My question is simple. I work in a company of 10 employees where none of our computers have passwords to login into our Windows systems. The thing is my boss doesn't want passwords because he thinks that we have nothing to hide and also because it's work related computers, not personal computers.

But as an IT in this company, I'm a little bit curious about security here. We always hear that you should put a password on our computers. But what about a small company where there is almost always someone at our desks for surveillance of use of computers by any third-party, except some delivery people or clients that could potentially pass by our computers.

So, is there a substantial danger, besides that of someone physically accessing your computer, in leaving your computers without any password? I mean, if your SMB port is open and vulnerable to Wanna Cry for example, it doesn't matter if you don't have password, right? The worm will still get in once your computer is turned on. If a virus tries to get into your system and you have no password, is it easier for it to elevate its privileges to admin? If the UAC control is independent of your Windows password, you will still have this protection in place to thwart any attempt of privilege escalation, right?

Thank you

  • No, I am an in-house SEO and I also happen to take care of IT related stuff in my company. My question wasn't "Is it bad to not put a password on your computer?", I know the answer to that question. My question is "Apart from physical access, what can attacker do to my computer if I don't have a password?". I am asking this because I want to convince my boss that we should all put passwords on our system, but for that I need good arguments because he won't accept that of someone passing by our computers as dangerous enough. I know the answer will be "We are there to keep watch of this.".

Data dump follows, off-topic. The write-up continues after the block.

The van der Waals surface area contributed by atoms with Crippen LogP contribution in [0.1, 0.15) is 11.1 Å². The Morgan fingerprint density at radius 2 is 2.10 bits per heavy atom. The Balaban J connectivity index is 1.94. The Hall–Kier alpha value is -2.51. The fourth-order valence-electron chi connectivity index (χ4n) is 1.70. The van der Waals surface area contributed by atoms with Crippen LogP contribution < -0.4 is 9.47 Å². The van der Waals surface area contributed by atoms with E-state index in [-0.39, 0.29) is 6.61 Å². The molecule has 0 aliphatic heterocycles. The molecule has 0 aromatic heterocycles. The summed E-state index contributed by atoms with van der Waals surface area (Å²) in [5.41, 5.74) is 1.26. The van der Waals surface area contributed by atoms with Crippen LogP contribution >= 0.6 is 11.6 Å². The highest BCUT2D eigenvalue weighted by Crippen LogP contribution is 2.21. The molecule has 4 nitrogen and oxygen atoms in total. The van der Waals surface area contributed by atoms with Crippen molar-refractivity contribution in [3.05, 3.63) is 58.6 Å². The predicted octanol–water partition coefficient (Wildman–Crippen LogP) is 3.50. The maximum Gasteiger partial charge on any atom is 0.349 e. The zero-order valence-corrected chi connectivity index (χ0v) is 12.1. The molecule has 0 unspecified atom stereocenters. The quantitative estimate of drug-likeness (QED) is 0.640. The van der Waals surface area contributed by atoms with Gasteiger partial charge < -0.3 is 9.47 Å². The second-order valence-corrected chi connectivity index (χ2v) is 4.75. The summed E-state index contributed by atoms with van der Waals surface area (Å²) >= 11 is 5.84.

– wpadmin
    Commented Jul 3, 2018 at 10:53
  • @belramsa Your boss wouldn't give access to the company accounts for people who don't need access, would he? So why should he give access to corporate devices for people who don't need access to them?
    – user173641
    Commented Jul 3, 2018 at 11:06
  • 2
    One word: liability. If something very wrong has been done, you need to identify who did it. If all computers aren't password protected with user accounts and password, you can't say who did it, and therefore the responsibility will fall on the next person up the chain who had a say on it.
    – M'vy
    Commented Jul 3, 2018 at 11:53
  • @M'vy Are you talking about an employee inside the company that could have unintentionally made the network vulnerable by installing for example a malicious software? Because even with a password, everyone who knows that password could easily go on that specific computer, I mean in the scenario that all employees would use the same password in the company.
    – wpadmin
    Commented Jul 3, 2018 at 11:56
  • 1
    One user, one account, one password, no sharing password. If someone downloads unlawful material (I'm sure you can guess what I mean), you need to be able to basically assign the blame so as not to end up in prison yourself (or the IT head).
    – M'vy
    Commented Jul 3, 2018 at 12:00

4 Answers 4


In a nutshell, besides physical, local access - there is no more of a risk of not having a password than having one. Besides, the obvious risk of anyone being able to walk up to your computer and log in.

There are a number of risks however that come from fraud and fraud prevention. Since anyone can walk up to any computer and log in, if anything malicious were to happen (and it does) you would have no way to prove who it was.